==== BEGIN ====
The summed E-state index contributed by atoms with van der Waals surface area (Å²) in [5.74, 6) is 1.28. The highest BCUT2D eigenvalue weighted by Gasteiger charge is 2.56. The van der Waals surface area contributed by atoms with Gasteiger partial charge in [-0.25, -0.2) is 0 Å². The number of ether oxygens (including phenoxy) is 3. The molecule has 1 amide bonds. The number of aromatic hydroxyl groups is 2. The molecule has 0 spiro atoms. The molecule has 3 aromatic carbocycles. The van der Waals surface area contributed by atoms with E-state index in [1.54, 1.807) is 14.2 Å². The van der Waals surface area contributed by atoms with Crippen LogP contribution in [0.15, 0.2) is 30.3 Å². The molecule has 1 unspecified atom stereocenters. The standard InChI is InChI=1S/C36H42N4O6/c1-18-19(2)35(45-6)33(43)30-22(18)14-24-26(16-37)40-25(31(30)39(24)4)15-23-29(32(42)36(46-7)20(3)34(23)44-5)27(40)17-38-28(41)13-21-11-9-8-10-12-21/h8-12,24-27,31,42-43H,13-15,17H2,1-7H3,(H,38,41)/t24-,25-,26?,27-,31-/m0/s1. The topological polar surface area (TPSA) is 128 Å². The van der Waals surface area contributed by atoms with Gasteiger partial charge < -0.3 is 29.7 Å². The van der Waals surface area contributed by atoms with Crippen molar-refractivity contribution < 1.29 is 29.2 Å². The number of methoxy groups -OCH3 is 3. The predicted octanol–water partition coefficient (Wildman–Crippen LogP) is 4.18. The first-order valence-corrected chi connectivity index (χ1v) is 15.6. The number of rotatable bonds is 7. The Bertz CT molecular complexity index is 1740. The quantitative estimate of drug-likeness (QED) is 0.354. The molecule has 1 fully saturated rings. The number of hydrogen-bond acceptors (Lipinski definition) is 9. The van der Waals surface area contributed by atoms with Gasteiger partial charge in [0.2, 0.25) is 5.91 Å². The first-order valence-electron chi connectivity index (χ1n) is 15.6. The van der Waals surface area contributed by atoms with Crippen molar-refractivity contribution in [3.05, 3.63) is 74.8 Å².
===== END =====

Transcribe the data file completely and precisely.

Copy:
The summed E-state index contributed by atoms with van der Waals surface area (Å²) in [5.74, 6) is 1.28. The highest BCUT2D eigenvalue weighted by Gasteiger charge is 2.56. The van der Waals surface area contributed by atoms with Gasteiger partial charge in [-0.25, -0.2) is 0 Å². The number of ether oxygens (including phenoxy) is 3. The molecule has 1 amide bonds. The number of aromatic hydroxyl groups is 2. The molecule has 0 spiro atoms. The molecule has 3 aromatic carbocycles. The van der Waals surface area contributed by atoms with E-state index in [1.54, 1.807) is 14.2 Å². The van der Waals surface area contributed by atoms with Crippen LogP contribution in [0.15, 0.2) is 30.3 Å². The molecule has 1 unspecified atom stereocenters. The standard InChI is InChI=1S/C36H42N4O6/c1-18-19(2)35(45-6)33(43)30-22(18)14-24-26(16-37)40-25(31(30)39(24)4)15-23-29(32(42)36(46-7)20(3)34(23)44-5)27(40)17-38-28(41)13-21-11-9-8-10-12-21/h8-12,24-27,31,42-43H,13-15,17H2,1-7H3,(H,38,41)/t24-,25-,26?,27-,31-/m0/s1. The topological polar surface area (TPSA) is 128 Å². The van der Waals surface area contributed by atoms with Gasteiger partial charge < -0.3 is 29.7 Å². The van der Waals surface area contributed by atoms with Crippen molar-refractivity contribution < 1.29 is 29.2 Å². The number of methoxy groups -OCH3 is 3. The predicted octanol–water partition coefficient (Wildman–Crippen LogP) is 4.18. The first-order valence-corrected chi connectivity index (χ1v) is 15.6. The number of rotatable bonds is 7. The Bertz CT molecular complexity index is 1740. The quantitative estimate of drug-likeness (QED) is 0.354. The molecule has 1 fully saturated rings. The number of hydrogen-bond acceptors (Lipinski definition) is 9. The van der Waals surface area contributed by atoms with Gasteiger partial charge in [0.2, 0.25) is 5.91 Å². The first-order valence-electron chi connectivity index (χ1n) is 15.6. The van der Waals surface area contributed by atoms with Crippen molar-refractivity contribution in [3.05, 3.63) is 74.8 Å².